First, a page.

Saturday, October 17, 2015

Star Describes Mayoral "Debate" As Pillow Fight

The Indianapolis Star's John Tuohy had the same reaction I had to last night's only televised debate between Indianapolis' Democratic and Republican mayoral candidates, albeit more politely stated than my description of it on Facebook. It wasn't a debate at all. It was nothing more than a question-and-answer session that lasted just 30 minutes with no opportunity for rebuttal. The forum's host, Jim Shella, lobbed the predictable softball questions one would expect from one of the downtown mafia's go-to political reporters.
It wasn't a verbal donnybrook, like some of the Republican presidential debates, or a back-alley knife fight or a prizefight.
Instead, viewers of the first Indianapolis mayoral debate watched a political pillow fight.
Democrat Joe Hogsett and Republican Chuck Brewer scarcely laid a glove on each other in a half-hour debate Friday evening. They agreed on the need for better mass transit and more police. Neither wanted to short-circuit the city's electric car-share program or throw away the city's single-source recycling plan.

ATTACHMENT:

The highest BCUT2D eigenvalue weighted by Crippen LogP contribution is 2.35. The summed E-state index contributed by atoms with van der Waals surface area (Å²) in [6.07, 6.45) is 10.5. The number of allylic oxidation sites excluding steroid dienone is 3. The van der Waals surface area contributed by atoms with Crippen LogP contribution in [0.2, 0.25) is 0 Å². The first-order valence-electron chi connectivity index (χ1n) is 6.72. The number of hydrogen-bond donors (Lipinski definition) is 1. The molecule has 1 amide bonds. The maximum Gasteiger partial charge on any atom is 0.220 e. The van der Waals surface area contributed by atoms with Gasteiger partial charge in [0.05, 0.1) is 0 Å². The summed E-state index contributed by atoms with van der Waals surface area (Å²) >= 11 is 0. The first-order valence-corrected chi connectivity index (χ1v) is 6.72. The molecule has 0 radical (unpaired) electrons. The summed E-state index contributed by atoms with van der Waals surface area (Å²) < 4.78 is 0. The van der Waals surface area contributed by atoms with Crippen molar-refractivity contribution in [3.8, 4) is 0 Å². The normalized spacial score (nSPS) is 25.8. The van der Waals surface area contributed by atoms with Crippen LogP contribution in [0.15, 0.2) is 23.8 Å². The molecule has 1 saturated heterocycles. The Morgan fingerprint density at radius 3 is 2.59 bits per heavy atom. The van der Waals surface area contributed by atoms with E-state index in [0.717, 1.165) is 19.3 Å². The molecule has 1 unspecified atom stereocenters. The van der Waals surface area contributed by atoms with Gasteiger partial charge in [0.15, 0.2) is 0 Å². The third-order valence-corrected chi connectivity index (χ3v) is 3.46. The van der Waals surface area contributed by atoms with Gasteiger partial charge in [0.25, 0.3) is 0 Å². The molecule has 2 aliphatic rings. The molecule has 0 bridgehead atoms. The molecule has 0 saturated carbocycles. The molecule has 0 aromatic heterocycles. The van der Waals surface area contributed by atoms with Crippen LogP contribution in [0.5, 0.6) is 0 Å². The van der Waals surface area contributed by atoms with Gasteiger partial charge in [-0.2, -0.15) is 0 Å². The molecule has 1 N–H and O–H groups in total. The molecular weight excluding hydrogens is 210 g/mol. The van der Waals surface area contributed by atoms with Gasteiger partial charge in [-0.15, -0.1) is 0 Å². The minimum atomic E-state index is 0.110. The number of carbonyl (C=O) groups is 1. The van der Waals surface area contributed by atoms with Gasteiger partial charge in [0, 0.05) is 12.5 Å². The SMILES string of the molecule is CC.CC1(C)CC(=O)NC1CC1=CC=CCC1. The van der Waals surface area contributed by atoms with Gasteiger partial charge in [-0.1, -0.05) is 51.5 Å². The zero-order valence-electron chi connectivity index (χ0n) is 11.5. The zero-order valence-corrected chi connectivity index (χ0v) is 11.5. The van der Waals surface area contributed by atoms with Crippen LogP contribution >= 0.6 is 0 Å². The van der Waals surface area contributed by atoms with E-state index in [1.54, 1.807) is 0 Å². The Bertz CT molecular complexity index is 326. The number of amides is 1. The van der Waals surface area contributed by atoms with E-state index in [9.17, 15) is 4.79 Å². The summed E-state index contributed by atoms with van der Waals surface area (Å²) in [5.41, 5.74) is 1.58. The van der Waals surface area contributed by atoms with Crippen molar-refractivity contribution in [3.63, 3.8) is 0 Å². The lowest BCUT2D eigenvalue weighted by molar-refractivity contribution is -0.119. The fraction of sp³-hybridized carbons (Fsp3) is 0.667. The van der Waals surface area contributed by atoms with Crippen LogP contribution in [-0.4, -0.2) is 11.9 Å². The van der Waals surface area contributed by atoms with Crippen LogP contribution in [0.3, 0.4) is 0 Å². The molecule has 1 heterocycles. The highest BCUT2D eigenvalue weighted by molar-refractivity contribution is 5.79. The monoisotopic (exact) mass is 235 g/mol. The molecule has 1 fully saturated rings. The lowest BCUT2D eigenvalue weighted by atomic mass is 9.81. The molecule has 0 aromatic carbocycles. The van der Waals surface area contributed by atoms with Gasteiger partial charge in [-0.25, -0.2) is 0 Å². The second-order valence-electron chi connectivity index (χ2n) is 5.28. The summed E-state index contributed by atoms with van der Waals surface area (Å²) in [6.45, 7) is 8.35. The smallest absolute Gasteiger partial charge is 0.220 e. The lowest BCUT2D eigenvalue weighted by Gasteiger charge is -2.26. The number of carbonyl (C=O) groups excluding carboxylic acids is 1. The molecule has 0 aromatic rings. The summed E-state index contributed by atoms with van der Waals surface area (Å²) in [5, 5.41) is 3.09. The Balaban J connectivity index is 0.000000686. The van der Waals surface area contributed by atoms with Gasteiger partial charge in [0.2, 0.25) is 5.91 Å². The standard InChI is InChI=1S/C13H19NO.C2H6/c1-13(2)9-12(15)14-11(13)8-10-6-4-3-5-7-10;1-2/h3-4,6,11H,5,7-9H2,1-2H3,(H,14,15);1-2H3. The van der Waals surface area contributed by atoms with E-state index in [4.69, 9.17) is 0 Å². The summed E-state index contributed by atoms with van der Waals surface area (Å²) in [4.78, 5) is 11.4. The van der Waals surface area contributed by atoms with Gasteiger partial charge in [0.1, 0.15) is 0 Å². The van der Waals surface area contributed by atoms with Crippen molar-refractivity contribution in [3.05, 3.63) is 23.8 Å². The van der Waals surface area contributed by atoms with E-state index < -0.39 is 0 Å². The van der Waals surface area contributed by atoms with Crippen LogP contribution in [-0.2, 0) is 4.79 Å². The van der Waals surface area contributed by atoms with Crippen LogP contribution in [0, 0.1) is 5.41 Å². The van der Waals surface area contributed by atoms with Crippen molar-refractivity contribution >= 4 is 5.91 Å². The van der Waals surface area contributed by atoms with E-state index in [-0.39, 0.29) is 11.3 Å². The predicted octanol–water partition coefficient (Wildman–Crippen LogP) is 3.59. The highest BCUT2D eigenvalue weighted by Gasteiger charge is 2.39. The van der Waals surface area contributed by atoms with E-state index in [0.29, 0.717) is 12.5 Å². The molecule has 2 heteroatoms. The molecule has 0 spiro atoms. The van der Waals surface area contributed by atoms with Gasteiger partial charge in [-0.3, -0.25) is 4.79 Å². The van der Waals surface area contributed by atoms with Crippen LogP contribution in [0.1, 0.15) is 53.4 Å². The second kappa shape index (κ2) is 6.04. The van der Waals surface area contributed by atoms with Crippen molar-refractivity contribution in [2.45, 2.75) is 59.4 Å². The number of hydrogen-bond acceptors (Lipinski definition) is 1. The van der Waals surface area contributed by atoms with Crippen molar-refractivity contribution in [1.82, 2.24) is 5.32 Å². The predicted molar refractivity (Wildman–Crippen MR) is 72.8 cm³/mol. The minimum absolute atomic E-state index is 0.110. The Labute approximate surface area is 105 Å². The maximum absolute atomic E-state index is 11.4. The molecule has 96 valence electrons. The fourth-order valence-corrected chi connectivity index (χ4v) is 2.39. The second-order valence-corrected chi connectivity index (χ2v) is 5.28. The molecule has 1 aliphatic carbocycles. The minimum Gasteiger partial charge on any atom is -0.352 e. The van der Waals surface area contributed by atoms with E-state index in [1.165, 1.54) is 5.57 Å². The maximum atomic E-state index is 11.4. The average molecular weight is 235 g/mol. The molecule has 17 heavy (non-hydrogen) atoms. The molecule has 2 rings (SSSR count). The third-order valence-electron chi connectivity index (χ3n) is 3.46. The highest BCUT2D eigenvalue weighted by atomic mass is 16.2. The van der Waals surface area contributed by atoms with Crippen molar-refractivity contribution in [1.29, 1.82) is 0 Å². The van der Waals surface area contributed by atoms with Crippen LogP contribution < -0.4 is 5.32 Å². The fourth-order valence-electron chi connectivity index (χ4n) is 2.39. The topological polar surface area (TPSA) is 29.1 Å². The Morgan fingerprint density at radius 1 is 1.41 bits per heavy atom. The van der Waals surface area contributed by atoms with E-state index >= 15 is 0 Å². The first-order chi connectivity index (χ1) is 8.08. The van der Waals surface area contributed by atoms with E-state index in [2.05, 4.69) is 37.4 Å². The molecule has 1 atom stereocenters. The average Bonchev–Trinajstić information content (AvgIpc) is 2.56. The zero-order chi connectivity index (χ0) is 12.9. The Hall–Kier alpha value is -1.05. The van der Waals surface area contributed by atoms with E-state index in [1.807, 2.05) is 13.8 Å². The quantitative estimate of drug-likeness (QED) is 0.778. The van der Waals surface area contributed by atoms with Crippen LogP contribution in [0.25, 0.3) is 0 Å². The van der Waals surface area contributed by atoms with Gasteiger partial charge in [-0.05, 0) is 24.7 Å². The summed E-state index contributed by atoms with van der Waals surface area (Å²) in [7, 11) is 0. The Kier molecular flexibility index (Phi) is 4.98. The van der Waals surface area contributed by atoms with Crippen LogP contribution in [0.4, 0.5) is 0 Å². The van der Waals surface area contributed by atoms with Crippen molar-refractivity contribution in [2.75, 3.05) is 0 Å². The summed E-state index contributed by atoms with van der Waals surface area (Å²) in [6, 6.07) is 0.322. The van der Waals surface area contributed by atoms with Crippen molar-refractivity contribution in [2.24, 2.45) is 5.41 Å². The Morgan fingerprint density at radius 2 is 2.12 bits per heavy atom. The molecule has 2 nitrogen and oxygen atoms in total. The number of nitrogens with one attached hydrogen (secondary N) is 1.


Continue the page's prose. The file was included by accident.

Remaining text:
The general agreement on almost all issues followed the mold of most of the community forums in which the two have participated during this campaign. Except here, the time was more compressed and the questions from moderator Jim Shella of WISH-8 came rapid-fire, with limited time to answer and no chance of rebuttal.
The closest the two came to friction was on the plan for a new criminal justice center proposed by Republican Mayor Greg Ballard that was scrapped when Democrats on the Indianapolis City-County Council objected to the cost. Brewer blamed Hogsett for helping to kill it by publicly coming out against the proposal after contracts were awarded and it neared final approval..